I don’t know why or how it happened, but I recently realized that I have become one of “those” moms who scopes out and chats up potential boyfriends for my single daughters (ages 23 and 17). I have read about and heard talk of these moms, but I never thought I would be one of them! Honestly, I don’t know why this “matchmaking condition” is happening. It is like some alien force has taken over and I just can’t seem to help myself. I am certain of one thing…my daughters do not appreciate this behavior and, quite frankly, neither do I. This “condition” (that’s what I prefer to call it) became apparent on Friday when I took my youngest daughter Anya to a local photography studio to have her senior photos taken.
The first photographer (there were two…don’t ask me why), who took the indoor photos, was an enthusiastic, friendly, attractive young man somewhere between the ages of 19-23. He and my daughter had several things in common and the conversation seemed to flow naturally around these subjects. After he finished shooting his round of photos, we had a few minutes before the outdoor photographer was ready. During our brief wait, the conversation continued and I was amazed at how much you can learn a lot about someone who is willing to talk in a short amount of time. As the three of us were chatting, I was thinking how he would be a good match for Anya (depending on his age) and if not for her, then for my oldest daughter Kailey. Before I could get around to asking this young man’s age, the outdoor photographer interrupted the fun saying he was ready for the outside shots (the outdoor photographer was way too old for my girls, but maybe my Mom…no, I’m just kidding). Anya and I said goodbye to our new photographer friend and headed outside.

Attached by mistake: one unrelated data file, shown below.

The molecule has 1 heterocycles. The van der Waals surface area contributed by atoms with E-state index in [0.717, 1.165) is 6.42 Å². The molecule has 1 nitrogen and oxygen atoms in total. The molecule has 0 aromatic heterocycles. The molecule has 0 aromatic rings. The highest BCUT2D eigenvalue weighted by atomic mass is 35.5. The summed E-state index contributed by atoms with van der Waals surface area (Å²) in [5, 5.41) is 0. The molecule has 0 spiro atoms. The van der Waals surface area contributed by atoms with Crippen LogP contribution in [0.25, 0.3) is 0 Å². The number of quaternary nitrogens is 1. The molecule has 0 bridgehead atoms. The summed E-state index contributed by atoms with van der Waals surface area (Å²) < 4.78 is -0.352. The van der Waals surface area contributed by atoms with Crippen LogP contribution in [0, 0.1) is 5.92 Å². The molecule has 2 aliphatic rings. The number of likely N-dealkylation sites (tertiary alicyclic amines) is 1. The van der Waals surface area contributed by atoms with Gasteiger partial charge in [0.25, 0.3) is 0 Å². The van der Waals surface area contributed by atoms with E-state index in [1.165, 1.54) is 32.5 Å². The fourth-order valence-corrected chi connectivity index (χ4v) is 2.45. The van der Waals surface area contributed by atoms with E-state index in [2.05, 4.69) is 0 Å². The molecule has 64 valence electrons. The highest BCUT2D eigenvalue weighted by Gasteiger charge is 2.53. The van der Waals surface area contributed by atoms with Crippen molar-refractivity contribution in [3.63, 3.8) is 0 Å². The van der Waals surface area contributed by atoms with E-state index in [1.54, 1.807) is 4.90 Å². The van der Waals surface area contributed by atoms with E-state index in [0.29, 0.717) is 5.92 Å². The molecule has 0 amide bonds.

While Anya was busy striking a pose, I noticed a young man around her age waiting patiently to speak to the photographer. The young man and I said hello, I commented on how blasted hot it was outside and he agreed. That was all it took to get him talking. He told me how the photographer working with my daughter was really good and how he (the young man) had just picked up his proofs and was waiting to thank the photographer for a job well done. Before too long, he was sharing his photos with me and I was learning all sorts of interesting information about him (what school he went to, what kind of car he drives, what his hobbies are and so on). As the young man started to leave, I told him to enjoy his senior year and he replied by saying “You too” (ha, I wish) and “Tell your daughter to enjoy her year as well.” I was impressed with this young man’s appearance, manners and conversational skills and .found myself thinking how it would be fine with me if Anya dated a boy like him. That is when it occurred to me that I had become “one of those moms” and I tell you it was quite a shocking discovery.
I think this matchmaking condition only affects moms/daughters, because I have never, not even once, heard my husband comment on how some guy would be good boyfriend material for one of our girls. Actually, the boys my girls have had the misfortune of introducing to their dad go away from that encounter all scared of him and stuff…one of Kailey’s ex-boyfriends, six years later, is still afraid of my husband. Whether or not it’s a mom/daughter thing, the cold hard truth is, my attempts at matchmaking are futile ones. The mere fact that I discover what I believe to be the perfect match for one of my girls will immediately cause my daughters to disqualify said person as potential dating material…all that work for nothing! I’m fairly certain my sons will not be affected by my matchmaking condition, because I just don’t believe there is a girl on earth who could possibly pass my quality control standards…just joking…I think. To my two beautiful daughters I can only say I apologize for this embarrassing condition and I will do my best to get it under control. In the meantime, to all the motivated, kind, sincere and respectful young men in the world I just want to know “Have you met my daughter?”
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